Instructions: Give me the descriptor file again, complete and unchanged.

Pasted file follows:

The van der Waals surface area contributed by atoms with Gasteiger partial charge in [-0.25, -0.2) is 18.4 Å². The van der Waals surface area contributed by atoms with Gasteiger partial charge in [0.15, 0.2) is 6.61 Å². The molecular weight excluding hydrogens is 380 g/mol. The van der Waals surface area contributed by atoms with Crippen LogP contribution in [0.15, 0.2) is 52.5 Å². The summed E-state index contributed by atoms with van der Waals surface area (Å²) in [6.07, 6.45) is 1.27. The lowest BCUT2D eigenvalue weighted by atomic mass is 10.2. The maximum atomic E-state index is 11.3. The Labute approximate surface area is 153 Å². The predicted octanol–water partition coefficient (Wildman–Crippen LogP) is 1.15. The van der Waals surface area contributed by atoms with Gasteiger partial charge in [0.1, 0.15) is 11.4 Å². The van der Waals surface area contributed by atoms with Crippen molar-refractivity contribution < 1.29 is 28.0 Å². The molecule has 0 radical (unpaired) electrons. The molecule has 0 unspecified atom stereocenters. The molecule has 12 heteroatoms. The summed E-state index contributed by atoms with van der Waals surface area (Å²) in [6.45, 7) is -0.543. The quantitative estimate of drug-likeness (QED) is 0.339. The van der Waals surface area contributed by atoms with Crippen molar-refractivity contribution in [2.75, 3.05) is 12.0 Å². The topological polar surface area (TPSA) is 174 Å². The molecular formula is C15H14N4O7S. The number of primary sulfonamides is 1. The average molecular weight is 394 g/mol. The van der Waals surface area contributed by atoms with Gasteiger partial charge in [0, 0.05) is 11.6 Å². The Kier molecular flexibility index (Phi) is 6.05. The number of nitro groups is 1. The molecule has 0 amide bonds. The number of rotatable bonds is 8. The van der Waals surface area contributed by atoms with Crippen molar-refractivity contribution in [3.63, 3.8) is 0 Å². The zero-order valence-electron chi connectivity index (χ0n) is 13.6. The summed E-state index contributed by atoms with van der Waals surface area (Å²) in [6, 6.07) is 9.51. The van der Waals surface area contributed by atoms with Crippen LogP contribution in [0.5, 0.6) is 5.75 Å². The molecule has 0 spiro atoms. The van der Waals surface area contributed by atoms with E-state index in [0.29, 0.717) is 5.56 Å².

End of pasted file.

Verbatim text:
The van der Waals surface area contributed by atoms with Gasteiger partial charge in [-0.25, -0.2) is 18.4 Å². The van der Waals surface area contributed by atoms with Gasteiger partial charge in [0.15, 0.2) is 6.61 Å². The molecular weight excluding hydrogens is 380 g/mol. The van der Waals surface area contributed by atoms with Crippen LogP contribution in [0.15, 0.2) is 52.5 Å². The summed E-state index contributed by atoms with van der Waals surface area (Å²) in [6.07, 6.45) is 1.27. The lowest BCUT2D eigenvalue weighted by atomic mass is 10.2. The maximum atomic E-state index is 11.3. The Labute approximate surface area is 153 Å². The predicted octanol–water partition coefficient (Wildman–Crippen LogP) is 1.15. The van der Waals surface area contributed by atoms with Gasteiger partial charge in [0.1, 0.15) is 11.4 Å². The van der Waals surface area contributed by atoms with Crippen molar-refractivity contribution < 1.29 is 28.0 Å². The molecule has 0 radical (unpaired) electrons. The molecule has 0 unspecified atom stereocenters. The molecule has 12 heteroatoms. The summed E-state index contributed by atoms with van der Waals surface area (Å²) in [6.45, 7) is -0.543. The quantitative estimate of drug-likeness (QED) is 0.339. The van der Waals surface area contributed by atoms with Crippen molar-refractivity contribution in [2.75, 3.05) is 12.0 Å². The topological polar surface area (TPSA) is 174 Å². The molecular formula is C15H14N4O7S. The number of primary sulfonamides is 1. The average molecular weight is 394 g/mol. The van der Waals surface area contributed by atoms with Gasteiger partial charge in [0, 0.05) is 11.6 Å². The Kier molecular flexibility index (Phi) is 6.05. The number of nitro groups is 1. The molecule has 0 amide bonds. The number of rotatable bonds is 8. The van der Waals surface area contributed by atoms with Crippen molar-refractivity contribution in [3.63, 3.8) is 0 Å². The zero-order valence-electron chi connectivity index (χ0n) is 13.6. The summed E-state index contributed by atoms with van der Waals surface area (Å²) in [6, 6.07) is 9.51. The van der Waals surface area contributed by atoms with Crippen LogP contribution in [0.5, 0.6) is 5.75 Å². The molecule has 0 spiro atoms. The van der Waals surface area contributed by atoms with E-state index in [0.29, 0.717) is 5.56 Å².